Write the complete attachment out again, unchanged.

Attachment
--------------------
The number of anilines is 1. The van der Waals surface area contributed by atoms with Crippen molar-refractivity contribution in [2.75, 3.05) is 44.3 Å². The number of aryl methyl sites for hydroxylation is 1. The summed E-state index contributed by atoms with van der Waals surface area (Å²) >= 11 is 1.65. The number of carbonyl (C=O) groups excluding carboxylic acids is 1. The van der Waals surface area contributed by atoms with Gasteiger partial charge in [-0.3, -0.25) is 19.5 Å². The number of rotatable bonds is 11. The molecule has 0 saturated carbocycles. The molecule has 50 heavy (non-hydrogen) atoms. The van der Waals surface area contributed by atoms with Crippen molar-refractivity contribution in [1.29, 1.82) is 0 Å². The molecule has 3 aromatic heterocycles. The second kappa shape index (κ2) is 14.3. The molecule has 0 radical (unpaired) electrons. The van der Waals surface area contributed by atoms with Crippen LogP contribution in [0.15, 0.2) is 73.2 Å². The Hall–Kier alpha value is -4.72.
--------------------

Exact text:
The number of anilines is 1. The van der Waals surface area contributed by atoms with Crippen molar-refractivity contribution in [2.75, 3.05) is 44.3 Å². The number of aryl methyl sites for hydroxylation is 1. The summed E-state index contributed by atoms with van der Waals surface area (Å²) >= 11 is 1.65. The number of carbonyl (C=O) groups excluding carboxylic acids is 1. The van der Waals surface area contributed by atoms with Gasteiger partial charge in [-0.3, -0.25) is 19.5 Å². The number of rotatable bonds is 11. The molecule has 0 saturated carbocycles. The molecule has 50 heavy (non-hydrogen) atoms. The van der Waals surface area contributed by atoms with Crippen molar-refractivity contribution in [1.29, 1.82) is 0 Å². The molecule has 3 aromatic heterocycles. The second kappa shape index (κ2) is 14.3. The molecule has 0 radical (unpaired) electrons. The van der Waals surface area contributed by atoms with Crippen LogP contribution in [0.15, 0.2) is 73.2 Å². The Hall–Kier alpha value is -4.72.